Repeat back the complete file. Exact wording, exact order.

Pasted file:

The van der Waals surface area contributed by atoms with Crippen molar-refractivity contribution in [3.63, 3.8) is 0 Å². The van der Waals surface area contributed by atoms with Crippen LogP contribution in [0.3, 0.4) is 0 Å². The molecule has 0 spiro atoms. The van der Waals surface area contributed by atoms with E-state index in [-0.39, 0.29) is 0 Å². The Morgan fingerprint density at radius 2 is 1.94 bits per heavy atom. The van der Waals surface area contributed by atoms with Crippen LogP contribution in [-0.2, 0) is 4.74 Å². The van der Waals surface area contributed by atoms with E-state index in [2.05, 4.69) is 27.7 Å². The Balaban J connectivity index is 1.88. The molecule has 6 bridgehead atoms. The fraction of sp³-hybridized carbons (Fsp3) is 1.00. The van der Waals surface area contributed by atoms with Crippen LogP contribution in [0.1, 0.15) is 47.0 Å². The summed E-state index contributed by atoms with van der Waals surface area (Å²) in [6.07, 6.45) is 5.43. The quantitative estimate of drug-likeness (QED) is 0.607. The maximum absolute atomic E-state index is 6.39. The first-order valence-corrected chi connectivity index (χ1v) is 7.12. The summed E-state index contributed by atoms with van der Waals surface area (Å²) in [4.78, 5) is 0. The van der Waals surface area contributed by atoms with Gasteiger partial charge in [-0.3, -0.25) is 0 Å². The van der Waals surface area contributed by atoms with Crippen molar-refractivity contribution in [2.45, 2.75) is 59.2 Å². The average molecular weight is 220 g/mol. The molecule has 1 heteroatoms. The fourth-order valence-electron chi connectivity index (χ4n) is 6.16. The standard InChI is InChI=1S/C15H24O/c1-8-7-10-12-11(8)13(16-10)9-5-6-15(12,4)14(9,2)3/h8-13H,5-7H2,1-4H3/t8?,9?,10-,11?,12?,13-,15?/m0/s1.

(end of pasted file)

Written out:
The van der Waals surface area contributed by atoms with Crippen molar-refractivity contribution in [3.63, 3.8) is 0 Å². The van der Waals surface area contributed by atoms with Crippen LogP contribution in [0.3, 0.4) is 0 Å². The molecule has 0 spiro atoms. The van der Waals surface area contributed by atoms with E-state index in [-0.39, 0.29) is 0 Å². The Morgan fingerprint density at radius 2 is 1.94 bits per heavy atom. The van der Waals surface area contributed by atoms with Crippen LogP contribution in [-0.2, 0) is 4.74 Å². The van der Waals surface area contributed by atoms with E-state index in [2.05, 4.69) is 27.7 Å². The Balaban J connectivity index is 1.88. The molecule has 6 bridgehead atoms. The fraction of sp³-hybridized carbons (Fsp3) is 1.00. The van der Waals surface area contributed by atoms with Crippen LogP contribution in [0.1, 0.15) is 47.0 Å². The summed E-state index contributed by atoms with van der Waals surface area (Å²) in [6.07, 6.45) is 5.43. The quantitative estimate of drug-likeness (QED) is 0.607. The maximum absolute atomic E-state index is 6.39. The first-order valence-corrected chi connectivity index (χ1v) is 7.12. The summed E-state index contributed by atoms with van der Waals surface area (Å²) in [4.78, 5) is 0. The van der Waals surface area contributed by atoms with Gasteiger partial charge in [-0.3, -0.25) is 0 Å². The van der Waals surface area contributed by atoms with Crippen molar-refractivity contribution in [2.45, 2.75) is 59.2 Å². The average molecular weight is 220 g/mol. The molecule has 1 heteroatoms. The fourth-order valence-electron chi connectivity index (χ4n) is 6.16. The standard InChI is InChI=1S/C15H24O/c1-8-7-10-12-11(8)13(16-10)9-5-6-15(12,4)14(9,2)3/h8-13H,5-7H2,1-4H3/t8?,9?,10-,11?,12?,13-,15?/m0/s1.